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A Survey of Monuments of Archaeological and Historical Interest in the Barony of Bunratty Lower, Co. Clare by William Gerrard Ryan

Part 4: Castles and tower houses c.1500
Chapter 37: Kilconry Parish


Nat. Grid Ref. R346622; ½” Sheet 17

Photo 1: Skyline shot of Feenish Castle Ruins
Photo 1: Skyline shot of Feenish Castle Ruins

R.C. Parish : Newmarket-on-Fergus
Townland : Feenish (Island)
6” O.S. Sheet number : 50 (Co. Clare)
Reference : 7.7 cm East; 3.4 cm South
Height (G.L.) : c. 80’ O.D.
1” O.S. Sheet number : 143 (Limerick)

For information on this site refer to: a) site plan b) site description c) series of photographs

Site Plan of Surviving Part of Feenish Castle:


On checking the reference for this site, see over, one will notice that the castle was built on an island, in the Fergus estuary.

In spite of being constructed on a now, uninhabited island and some distance off the coast (almost 1 ½ miles due west of Kilconry Church) field examination found this site to be in a very poor condition (see site plan above). To make matters worse what existed was covered, in part, by vegetation and collapse.

The main approach to this island site is from the small quay at Ballycally, on the mainland. One goes by boat along that narrow channel between Inishmacnaghtan (Island) and the mainland by Kilconry (see 1” O.S. Sheet; number 143) to reach the Fergus Estuary at Knockacurraun Point. This is opposite Feenish Island though it is necessary to continue by boat to the small sheltered bay in the north central part of the island.

Field examination suggested that people going to the castle would have landed to the west of the bay, at a point below (i.e. south-east) the castle. On landing it is necessary to first cross an area of seaweed covered rocks. These mark the high water line.

Beyond this is an 8 metre wide rising area of grass leading to outcropping rock. The castle was constructed on this outcrop, above the high water mark but with a commanding view over the Fergus estuary.

The site itself, as stated previously, is now in a very poor condition (see Photo 1 and site plan). Field examination, beneath a fairly heavy vegetation cover, found traces of the west wall, with short sections of the north and south walls visible in areas (Photo 2). However most interest was directed at this west wall as it contained traces of a window. This averaged 1.70 m in width, 1 metre in depth and the top of it is 0.90 metres above present ground level. The whole feature was defined by rough stone, all cut-stone having been removed, probably, to construct the outhouse on the island as well as the farm house on nearby Deenish Island.

There are a number of interesting points about this window. Firstly as the site plan shows, it has an inside recess. The far, now damaged, west part of the space suggested it was formerly of the long narrow slitted type. Presumably this space provided some light for the cellar area of the site. Reference has already been made to the fact that the top of this opening is now only 90 cm above present ground level. Emphasis is put on the word “present” as field examination found it to consist of collapse. In most sites the upper part of the window tended to be 3 – 3 ½ metres above floor level. This suggests that there is some 2 metres of collapse on the former floor of the site.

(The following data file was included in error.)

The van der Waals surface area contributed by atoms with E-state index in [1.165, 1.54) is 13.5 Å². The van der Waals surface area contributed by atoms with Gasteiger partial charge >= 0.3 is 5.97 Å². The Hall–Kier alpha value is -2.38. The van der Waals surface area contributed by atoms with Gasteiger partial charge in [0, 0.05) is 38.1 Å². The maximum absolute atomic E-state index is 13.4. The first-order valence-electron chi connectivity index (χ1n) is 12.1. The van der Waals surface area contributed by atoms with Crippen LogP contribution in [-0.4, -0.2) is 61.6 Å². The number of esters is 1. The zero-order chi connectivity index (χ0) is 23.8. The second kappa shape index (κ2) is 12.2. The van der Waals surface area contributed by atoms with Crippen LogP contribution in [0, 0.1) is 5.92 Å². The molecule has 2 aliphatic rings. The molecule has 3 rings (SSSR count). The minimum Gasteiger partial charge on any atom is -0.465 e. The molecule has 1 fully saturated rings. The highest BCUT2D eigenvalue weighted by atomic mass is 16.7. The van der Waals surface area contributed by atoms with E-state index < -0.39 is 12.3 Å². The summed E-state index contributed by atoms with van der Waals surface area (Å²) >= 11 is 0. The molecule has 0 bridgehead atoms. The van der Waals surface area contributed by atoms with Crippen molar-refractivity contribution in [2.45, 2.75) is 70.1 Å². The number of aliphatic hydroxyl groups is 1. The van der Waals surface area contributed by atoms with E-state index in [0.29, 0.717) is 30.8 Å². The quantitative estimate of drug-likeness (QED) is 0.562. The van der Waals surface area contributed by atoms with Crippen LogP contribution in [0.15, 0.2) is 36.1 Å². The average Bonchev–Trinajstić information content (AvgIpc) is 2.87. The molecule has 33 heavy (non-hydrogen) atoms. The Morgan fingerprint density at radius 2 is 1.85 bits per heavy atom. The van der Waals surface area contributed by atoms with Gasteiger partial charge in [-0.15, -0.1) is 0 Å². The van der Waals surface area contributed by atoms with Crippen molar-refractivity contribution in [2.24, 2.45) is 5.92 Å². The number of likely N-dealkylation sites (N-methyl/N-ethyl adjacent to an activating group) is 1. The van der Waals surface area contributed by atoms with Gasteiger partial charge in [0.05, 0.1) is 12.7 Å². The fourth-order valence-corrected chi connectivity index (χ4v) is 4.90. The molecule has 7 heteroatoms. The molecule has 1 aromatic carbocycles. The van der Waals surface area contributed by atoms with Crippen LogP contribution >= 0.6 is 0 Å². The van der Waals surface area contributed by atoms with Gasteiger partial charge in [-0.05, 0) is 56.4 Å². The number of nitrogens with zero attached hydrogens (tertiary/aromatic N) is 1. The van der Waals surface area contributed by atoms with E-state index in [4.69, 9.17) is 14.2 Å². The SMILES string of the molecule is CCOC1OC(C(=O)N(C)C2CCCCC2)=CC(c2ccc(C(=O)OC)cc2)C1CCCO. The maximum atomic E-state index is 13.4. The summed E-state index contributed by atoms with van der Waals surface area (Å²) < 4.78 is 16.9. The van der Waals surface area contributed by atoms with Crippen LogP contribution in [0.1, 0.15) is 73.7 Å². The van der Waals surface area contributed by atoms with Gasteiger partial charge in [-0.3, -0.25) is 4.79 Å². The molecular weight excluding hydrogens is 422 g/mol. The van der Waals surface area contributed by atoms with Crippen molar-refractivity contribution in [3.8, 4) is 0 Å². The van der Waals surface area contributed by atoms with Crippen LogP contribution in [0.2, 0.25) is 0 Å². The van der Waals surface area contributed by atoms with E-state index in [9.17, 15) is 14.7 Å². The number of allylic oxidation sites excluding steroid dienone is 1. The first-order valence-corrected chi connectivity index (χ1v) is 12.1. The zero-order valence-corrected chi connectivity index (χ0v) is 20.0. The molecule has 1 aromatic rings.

Small traces of the north and south walls survive at this site (see site plan). These 2 – 3 metre long sections consist of uncut-stone the facing having been removed.

Associated Village Site? (Photo 3)
To the south of the castle, in craggy ground, a number of rectangular shaped areas, defined by low banks of earth and stone, survive. Field examination found quite a variation in size – the largest being 19 metres east-west by 12 metres north-south. Smaller enclosures centre on 8 metres (E. /W.) by 5 metres (N. /S.).

What were these? I feel, based on field examination, that here we have the site of a village, in all probability connected with the castle. There is no tradition, or map evidence, of a village here during the nineteenth or twentieth century. Nor does such tradition exist locally. Therefore this cluster of rectangular shaped houses may date to the fifteenth-sixteenth century, the probable time for the construction of this tower house. People in this village would have farmed the fertile drumlin to the east.

There is no evidence available as to when this tower house was constructed. Westropp makes no reference to it in his 1899 article nor does O’Lionain. The west-wall window type, described previously, is similar to windows from other sites dating to the c. 1470 period. The site on Feenish may have a similar date.

The College List, 1580, makes reference to this site. However there is some slight divergence of opinion as to what exactly it says. O’Donovan (1839, page 142, volume 2) says the site belonged to Brian na Foirry (from “Foraire” meaning of the ambushes). He suggests he may have been an O’Brien.

Frost, (1893, page 189) while agreeing he was known as Brian na Foraire says he belonged to the MacMahon and not the O’Brien family.

REFERENCES (As cited previously)

O’Donovan, 1893, volume 2, page 142
Frost, 1893, pages 189 - 190

Photo 2: Window in west wall of Feenish Castle
Photo 2: Window in west wall of Feenish Castle

Photo 3: Medieval village site, south of Feenish Castle?
Photo 3: Medieval village site, south of Feenish Castle?